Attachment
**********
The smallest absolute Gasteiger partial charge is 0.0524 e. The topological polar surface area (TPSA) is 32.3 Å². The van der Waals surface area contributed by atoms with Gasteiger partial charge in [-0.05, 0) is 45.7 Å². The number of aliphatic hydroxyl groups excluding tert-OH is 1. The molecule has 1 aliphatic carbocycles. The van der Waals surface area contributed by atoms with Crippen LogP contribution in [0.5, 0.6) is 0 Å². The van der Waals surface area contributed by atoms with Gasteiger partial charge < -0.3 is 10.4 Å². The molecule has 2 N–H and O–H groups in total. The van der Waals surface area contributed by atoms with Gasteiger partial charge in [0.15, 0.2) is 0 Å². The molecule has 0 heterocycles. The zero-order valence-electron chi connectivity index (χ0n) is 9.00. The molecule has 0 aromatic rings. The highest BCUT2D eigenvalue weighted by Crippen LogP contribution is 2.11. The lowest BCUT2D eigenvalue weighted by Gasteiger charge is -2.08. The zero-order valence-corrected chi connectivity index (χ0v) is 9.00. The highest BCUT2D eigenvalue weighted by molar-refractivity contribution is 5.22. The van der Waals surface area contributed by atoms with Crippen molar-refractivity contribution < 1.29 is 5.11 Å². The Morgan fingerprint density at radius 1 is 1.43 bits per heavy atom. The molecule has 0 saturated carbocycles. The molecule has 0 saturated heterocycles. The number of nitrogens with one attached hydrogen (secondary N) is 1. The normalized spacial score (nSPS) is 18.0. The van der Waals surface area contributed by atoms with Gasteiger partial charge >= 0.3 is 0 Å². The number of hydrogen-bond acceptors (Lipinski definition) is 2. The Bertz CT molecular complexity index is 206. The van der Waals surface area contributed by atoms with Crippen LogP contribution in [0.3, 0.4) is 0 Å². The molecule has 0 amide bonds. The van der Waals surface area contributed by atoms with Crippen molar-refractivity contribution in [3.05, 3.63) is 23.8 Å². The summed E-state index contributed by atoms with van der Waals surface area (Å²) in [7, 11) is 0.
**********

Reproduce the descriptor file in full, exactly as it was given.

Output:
The smallest absolute Gasteiger partial charge is 0.0524 e. The topological polar surface area (TPSA) is 32.3 Å². The van der Waals surface area contributed by atoms with Gasteiger partial charge in [-0.05, 0) is 45.7 Å². The number of aliphatic hydroxyl groups excluding tert-OH is 1. The molecule has 1 aliphatic carbocycles. The van der Waals surface area contributed by atoms with Crippen LogP contribution in [0.5, 0.6) is 0 Å². The van der Waals surface area contributed by atoms with Gasteiger partial charge < -0.3 is 10.4 Å². The molecule has 2 N–H and O–H groups in total. The van der Waals surface area contributed by atoms with Gasteiger partial charge in [0.15, 0.2) is 0 Å². The molecule has 0 heterocycles. The zero-order valence-electron chi connectivity index (χ0n) is 9.00. The molecule has 0 aromatic rings. The highest BCUT2D eigenvalue weighted by Crippen LogP contribution is 2.11. The lowest BCUT2D eigenvalue weighted by Gasteiger charge is -2.08. The zero-order valence-corrected chi connectivity index (χ0v) is 9.00. The highest BCUT2D eigenvalue weighted by molar-refractivity contribution is 5.22. The van der Waals surface area contributed by atoms with Crippen molar-refractivity contribution < 1.29 is 5.11 Å². The Morgan fingerprint density at radius 1 is 1.43 bits per heavy atom. The molecule has 0 saturated carbocycles. The molecule has 0 saturated heterocycles. The number of nitrogens with one attached hydrogen (secondary N) is 1. The normalized spacial score (nSPS) is 18.0. The van der Waals surface area contributed by atoms with Gasteiger partial charge >= 0.3 is 0 Å². The number of hydrogen-bond acceptors (Lipinski definition) is 2. The Bertz CT molecular complexity index is 206. The van der Waals surface area contributed by atoms with Crippen LogP contribution in [0.3, 0.4) is 0 Å². The molecule has 0 amide bonds. The van der Waals surface area contributed by atoms with Crippen molar-refractivity contribution in [3.05, 3.63) is 23.8 Å². The summed E-state index contributed by atoms with van der Waals surface area (Å²) in [7, 11) is 0.